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Flatness of Sails

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FLATNESS OF SAILS In the figure I have represented the sail as being a flat surface, which in point of fact it never really is, hut it should always be remembered that the nearer a sail can be made to approach to a flat surface the better the boat will work to windward. The most efficient angle with the keel at which the sail should be trimmed is a matter to be learnt by experience and practice, it not only varies in different boats, but it also varies considerably in the same boat under different circumstances of wind and sea, so that it would be impossible to lay down any fixed rule for it, with the exception of the general rule, that in smooth water sheets may be hauled flatter aft than in rough water, but the flatness of the sail itself admits of no variation under any circum stances, or on any point of sailing. Our forefathers used to consider that a certain amount of " belly " (as it is called) was desirable, but it has since been proved, first by the famous "America" schooner in in 1851, and since admitted by all seamen, that a flat sail is best. This being the case, the first object should be to get sails when hoisted taut up, and the sheets aft to approach as nearly as possible to a flat surface, especially avoiding a bag in the after leech. The success of a sail, that is to say its close approach to a flat surface, depends primarily upon the sailmakers who cut it, sewed it, and roped it, but it also depends in no small degree upon the person who bends and sets it, and although it is impossible to turn a badly made sail into a good one, it is very easy to spoil a well made sail by injudicious treatment, more especially when the sail is new. Perhaps the easiest way to spoil a new sail is to haul it very taut out on the yard or gaff, then haul the sheet or out-haul very taut out, bowse the tack taut down, and then take it out in a shower of rain and get it well wet without slacking anything, this treatment will probably spoil it beyond all cure, it will stretch it unfairly and unequally, pulling it out of the shape that it was originally intended to be, it will certainly produce either a shaking leech, a slack or hollow foot, or an ugly bag in some part of the sail which it will be impossible to get rid of, and the sail will be spoilt. This being the way to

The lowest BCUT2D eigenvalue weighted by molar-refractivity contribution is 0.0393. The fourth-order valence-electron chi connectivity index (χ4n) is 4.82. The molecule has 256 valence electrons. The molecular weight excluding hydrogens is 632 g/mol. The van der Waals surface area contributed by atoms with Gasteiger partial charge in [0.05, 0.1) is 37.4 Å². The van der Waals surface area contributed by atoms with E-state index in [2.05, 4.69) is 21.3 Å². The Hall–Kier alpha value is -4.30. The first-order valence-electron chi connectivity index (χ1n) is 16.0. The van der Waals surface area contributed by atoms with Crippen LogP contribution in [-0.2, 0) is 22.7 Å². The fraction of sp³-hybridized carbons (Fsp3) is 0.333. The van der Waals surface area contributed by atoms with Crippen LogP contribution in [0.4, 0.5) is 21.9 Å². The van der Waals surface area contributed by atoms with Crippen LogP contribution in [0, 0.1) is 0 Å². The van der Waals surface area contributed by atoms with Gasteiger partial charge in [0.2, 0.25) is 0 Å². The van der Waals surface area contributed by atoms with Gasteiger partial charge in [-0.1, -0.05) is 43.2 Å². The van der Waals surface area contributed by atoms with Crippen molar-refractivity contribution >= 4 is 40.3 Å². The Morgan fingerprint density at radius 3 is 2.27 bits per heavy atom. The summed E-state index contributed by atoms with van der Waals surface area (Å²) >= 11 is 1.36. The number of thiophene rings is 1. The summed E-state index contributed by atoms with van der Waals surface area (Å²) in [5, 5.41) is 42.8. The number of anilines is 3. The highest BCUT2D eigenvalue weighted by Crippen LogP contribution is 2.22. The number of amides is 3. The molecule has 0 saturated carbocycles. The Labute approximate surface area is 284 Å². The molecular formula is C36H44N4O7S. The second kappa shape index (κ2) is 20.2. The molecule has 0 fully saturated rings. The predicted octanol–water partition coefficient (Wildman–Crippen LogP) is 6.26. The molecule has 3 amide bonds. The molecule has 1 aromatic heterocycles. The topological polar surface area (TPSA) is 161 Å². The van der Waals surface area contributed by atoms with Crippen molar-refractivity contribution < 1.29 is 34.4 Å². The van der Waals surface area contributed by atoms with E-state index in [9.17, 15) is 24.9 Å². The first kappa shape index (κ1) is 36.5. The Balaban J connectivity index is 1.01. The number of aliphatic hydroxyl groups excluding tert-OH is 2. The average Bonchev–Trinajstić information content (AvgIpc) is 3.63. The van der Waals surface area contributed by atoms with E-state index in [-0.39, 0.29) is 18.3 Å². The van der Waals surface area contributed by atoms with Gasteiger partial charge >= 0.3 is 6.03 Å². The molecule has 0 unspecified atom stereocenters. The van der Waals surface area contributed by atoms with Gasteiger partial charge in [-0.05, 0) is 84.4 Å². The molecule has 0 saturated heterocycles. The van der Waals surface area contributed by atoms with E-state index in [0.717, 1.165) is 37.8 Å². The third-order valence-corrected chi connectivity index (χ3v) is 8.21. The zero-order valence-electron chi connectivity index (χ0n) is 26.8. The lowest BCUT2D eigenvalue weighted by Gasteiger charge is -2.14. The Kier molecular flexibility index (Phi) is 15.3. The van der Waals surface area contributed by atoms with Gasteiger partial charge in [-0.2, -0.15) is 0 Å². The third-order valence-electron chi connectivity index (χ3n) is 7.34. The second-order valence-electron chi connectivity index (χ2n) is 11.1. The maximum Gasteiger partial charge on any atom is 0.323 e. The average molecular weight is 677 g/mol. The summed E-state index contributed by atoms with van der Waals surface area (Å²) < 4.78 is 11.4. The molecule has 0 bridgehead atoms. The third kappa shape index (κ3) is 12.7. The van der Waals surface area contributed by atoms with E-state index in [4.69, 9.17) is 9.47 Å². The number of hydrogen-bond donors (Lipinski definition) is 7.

spoil a new sail, the opposite treatment will obviously be the way to avoid spoiling it ; thus, do not haul it taut out on the yard or gaff, but let it stretch gradually, and haul out the slack as it stretches ; if a gaff sail on a boom, on no account haul it taut out on the boom when new, but be content to sail about with it rather baggy at first, allowing it to stretch gradually in all directions, also avoid bowling the tack down in a new sail.

It is a common practice amongst yachtsmen when they get a new sail, to moor their vessel broadside on to the wind and set the sail, thus alloying it to stretch gradually and equally from the pressure of the wind ; when this can be done it is no doubt preferable to sailing about for a week or a fortnight with a baggy sail. A jib is not so easily spoilt as a gaff sail, but this may be done by hoisting it very taut up, and then bowsing the sheet very flat aft in a calm.

I have already remarked that the art of boat sailing is to make a boat go to wind ward, and although boats are required to sail " off the wind " also, it will be found that very little skill is required to make them do so, as the tendency of all floating objects, including hay stacks, is to blow to leeward with more or less velocity, and although I shall probably have something to say on the management of boats " off the wind," I propose first to consider the art of beating to windward.